The Wasp Factory – Linbury Studio Theatre, ROH, Covent Garden

If there was one thing held in common by the throngs awaiting last night’s performance of the operatic expression of Iain Banks’ rather odd but brilliant debut The Wasp Factory, it was surely a question: what the fuck? The simple fact of the matter is that not one consciousness in that ante-chamber really had a clue about what they were about to see – even had they read a review (we hadn’t, purposely), it still wouldn’t have done much more than increase the feeling that the turning of this book into opera was, well, unlikely. Perhaps it’s as well.
I’m not sure that we actually moved for the first twenty minutes or so. It wasn’t that the performance was so interesting, so musically dazzling, so well-performed, so creatively staged (though it was all these things), it was simply that it demanded total attention. From the first floor-shaking moments to the final falling of the three performers to that same floor, a floor which started the evening kitchen-surface clean and ended in piles of what looked like mushroom compost, the audience was held in the vice-like grip of the inner workings of Banks’ hero/ine, the severely fucked-up Frank.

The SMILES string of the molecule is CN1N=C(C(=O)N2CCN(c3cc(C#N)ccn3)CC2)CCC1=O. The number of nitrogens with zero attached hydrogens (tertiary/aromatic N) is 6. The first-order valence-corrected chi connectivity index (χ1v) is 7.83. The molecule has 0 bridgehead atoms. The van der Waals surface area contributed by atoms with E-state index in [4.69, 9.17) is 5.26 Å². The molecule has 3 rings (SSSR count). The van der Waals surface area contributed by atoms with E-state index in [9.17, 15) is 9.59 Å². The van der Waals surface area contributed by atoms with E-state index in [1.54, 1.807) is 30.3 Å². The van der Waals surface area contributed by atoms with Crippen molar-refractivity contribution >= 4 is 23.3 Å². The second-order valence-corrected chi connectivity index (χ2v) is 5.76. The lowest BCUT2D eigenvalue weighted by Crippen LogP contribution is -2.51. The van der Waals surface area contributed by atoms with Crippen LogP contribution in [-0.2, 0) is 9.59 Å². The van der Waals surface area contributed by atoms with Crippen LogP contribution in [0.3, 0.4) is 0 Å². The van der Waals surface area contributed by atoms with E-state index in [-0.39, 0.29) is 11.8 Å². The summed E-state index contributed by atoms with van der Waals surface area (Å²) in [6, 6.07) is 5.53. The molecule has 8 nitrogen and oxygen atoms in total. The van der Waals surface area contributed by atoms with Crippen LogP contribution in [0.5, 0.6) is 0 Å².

I could easily wax lyrical about how the simplest of metaphors create the most complex artistic effects, how the fact that the set is necessarily different every performance, how the three inner sisters are truly autochthonous, and necessarily wyrd, how the book is simultaneously ignored and worshipped, how it was only very occasionally that the soundscape (for it was more this than score) appeared something performed and projected rather than simply being, but I won’t.
I’ll just say that this brutal, visceral, disturbing act of theatre is, or was, quite brilliant.

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